“We had to change that (sign) three times. In the picture it’s black and white so we didn’t know what colour it was and found out later it was red. We had already done it in green so had to redo it a few times,” Jones said.

Then there was confusion because the picture was also blurry so they weren’t sure whether the sign read ‘parlour’, ‘polar’ or ‘palm’.

“That part was probably the most re-painted area,” Manhas added.

Both expect art will continue be part of their life but don’t have plans to pursue it professionally, at least for now.

Chemainus Festival of Murals Society will frame the mural and it will be unveiled as part of the Community Mural Series that will include the orcas on the Ace Hardware Store, the compass at Kin Beach and the new Labyrinth at Waterwheel Park and the Meadow Memories Mural at the Best Western in the meeting room.

Mural Society vice president Shannon Bellamy said Cowichan Neighbourhood House is a perfect location for the mural because it’s youth-driven.

“We have a great community art program at the secondary school and if you go to the school you will see examples of the art that’s been created there, so why not have a mural that’s created by the youth in the community. I think it’s a nice combination,” she said.


Aug. 17, 2017 11:30 a.m.


Brad Grigor (far left) and Peter Matthews from the Chemainus and District Chamber of Commerce presented this photo of Chemainus from the early 1970s to Erik Viestrup, president of the Chemainus Valley Historical Society, Dec. 14 at the Chemainus Valley Museum.

Eric Veistrup and Norma Greer of the Chemainus Valley Historical Society received a helping hand from Nanaimo-North Cowichan MLA Doug Routley, Denise Sakai from Island Timberlands, Chemainus and District Chamber of Commerce (CDCOC) president Peter Matthews, North Cowichan mayor Jon Lefebure and Mel Dorey, CVRD director for Saltair, at a groundbreaking ceremony outside the Chemainus Valley Museum last week.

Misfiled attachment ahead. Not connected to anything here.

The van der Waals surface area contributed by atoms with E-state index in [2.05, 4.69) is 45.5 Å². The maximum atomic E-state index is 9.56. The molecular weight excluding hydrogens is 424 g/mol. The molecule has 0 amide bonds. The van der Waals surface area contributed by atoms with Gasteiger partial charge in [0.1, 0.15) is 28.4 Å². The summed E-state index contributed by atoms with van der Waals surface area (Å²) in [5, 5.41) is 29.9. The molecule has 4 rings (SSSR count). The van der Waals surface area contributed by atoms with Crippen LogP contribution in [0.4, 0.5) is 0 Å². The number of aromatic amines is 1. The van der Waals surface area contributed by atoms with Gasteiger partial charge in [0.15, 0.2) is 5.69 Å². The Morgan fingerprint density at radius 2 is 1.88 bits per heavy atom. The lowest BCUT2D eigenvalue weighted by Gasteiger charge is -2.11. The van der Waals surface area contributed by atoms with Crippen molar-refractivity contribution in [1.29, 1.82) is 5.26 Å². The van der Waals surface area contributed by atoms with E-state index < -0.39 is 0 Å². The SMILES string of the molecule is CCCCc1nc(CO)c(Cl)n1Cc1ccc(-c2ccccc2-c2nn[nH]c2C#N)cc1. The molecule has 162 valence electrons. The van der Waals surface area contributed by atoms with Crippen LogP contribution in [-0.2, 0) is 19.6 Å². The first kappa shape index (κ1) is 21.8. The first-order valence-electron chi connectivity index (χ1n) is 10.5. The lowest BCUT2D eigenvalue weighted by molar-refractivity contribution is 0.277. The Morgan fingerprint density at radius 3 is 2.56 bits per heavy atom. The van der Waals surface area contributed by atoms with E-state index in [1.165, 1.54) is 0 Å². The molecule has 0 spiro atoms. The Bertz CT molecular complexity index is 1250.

Shovels break ground for Chemainus Valley

Museum expansion

Construction of the long-awaited Chemainus

Valley Museum expansion is expected to begin

within a week or two.

Notable locals gathered outside the Chemainus Valley Museum

(CVM) Friday afternoon (April 5) to break ground on the

museum’s long-anticipated expansion.

Norma Greer, a CVM “archivist, secretary and gopher girl,”

said the addition will be completed to the lockdown stage “by

the spring of next year.”

Interior remodelling of the museum’s portion of the expansion

is expected to be completed by 2016, Greer said, “by the 25th

anniversary of the building of our original building.”

The Chemainus Visitor Centre and its sponsor, the Chemainus and